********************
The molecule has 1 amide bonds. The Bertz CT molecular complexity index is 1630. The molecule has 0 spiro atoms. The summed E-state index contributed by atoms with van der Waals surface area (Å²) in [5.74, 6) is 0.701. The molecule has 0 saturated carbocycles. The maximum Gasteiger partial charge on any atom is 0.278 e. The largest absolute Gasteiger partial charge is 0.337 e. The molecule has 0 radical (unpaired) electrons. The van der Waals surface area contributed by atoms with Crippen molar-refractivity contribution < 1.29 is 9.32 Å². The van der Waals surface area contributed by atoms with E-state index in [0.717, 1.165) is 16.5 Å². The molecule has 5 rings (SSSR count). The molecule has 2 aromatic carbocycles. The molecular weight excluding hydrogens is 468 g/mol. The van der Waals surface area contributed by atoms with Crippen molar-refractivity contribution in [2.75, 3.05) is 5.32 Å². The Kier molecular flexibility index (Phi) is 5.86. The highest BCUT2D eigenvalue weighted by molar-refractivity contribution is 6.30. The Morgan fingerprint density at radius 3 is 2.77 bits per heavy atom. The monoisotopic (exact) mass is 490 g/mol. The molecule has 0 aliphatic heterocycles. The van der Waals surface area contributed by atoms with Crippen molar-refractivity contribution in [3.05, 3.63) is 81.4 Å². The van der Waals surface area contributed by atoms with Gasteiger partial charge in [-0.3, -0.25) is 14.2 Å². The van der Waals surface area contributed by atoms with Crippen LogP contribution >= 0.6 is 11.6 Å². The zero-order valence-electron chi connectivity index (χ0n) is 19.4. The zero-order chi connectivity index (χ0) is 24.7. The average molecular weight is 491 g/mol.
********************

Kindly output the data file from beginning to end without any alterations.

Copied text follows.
The molecule has 1 amide bonds. The Bertz CT molecular complexity index is 1630. The molecule has 0 spiro atoms. The summed E-state index contributed by atoms with van der Waals surface area (Å²) in [5.74, 6) is 0.701. The molecule has 0 saturated carbocycles. The maximum Gasteiger partial charge on any atom is 0.278 e. The largest absolute Gasteiger partial charge is 0.337 e. The molecule has 0 radical (unpaired) electrons. The van der Waals surface area contributed by atoms with Crippen molar-refractivity contribution < 1.29 is 9.32 Å². The van der Waals surface area contributed by atoms with E-state index in [0.717, 1.165) is 16.5 Å². The molecule has 5 rings (SSSR count). The molecule has 2 aromatic carbocycles. The molecular weight excluding hydrogens is 468 g/mol. The van der Waals surface area contributed by atoms with Crippen molar-refractivity contribution in [2.75, 3.05) is 5.32 Å². The Kier molecular flexibility index (Phi) is 5.86. The highest BCUT2D eigenvalue weighted by molar-refractivity contribution is 6.30. The Morgan fingerprint density at radius 3 is 2.77 bits per heavy atom. The monoisotopic (exact) mass is 490 g/mol. The molecule has 0 aliphatic heterocycles. The van der Waals surface area contributed by atoms with Crippen molar-refractivity contribution in [3.05, 3.63) is 81.4 Å². The van der Waals surface area contributed by atoms with Gasteiger partial charge in [-0.3, -0.25) is 14.2 Å². The van der Waals surface area contributed by atoms with Crippen LogP contribution >= 0.6 is 11.6 Å². The zero-order valence-electron chi connectivity index (χ0n) is 19.4. The zero-order chi connectivity index (χ0) is 24.7. The average molecular weight is 491 g/mol.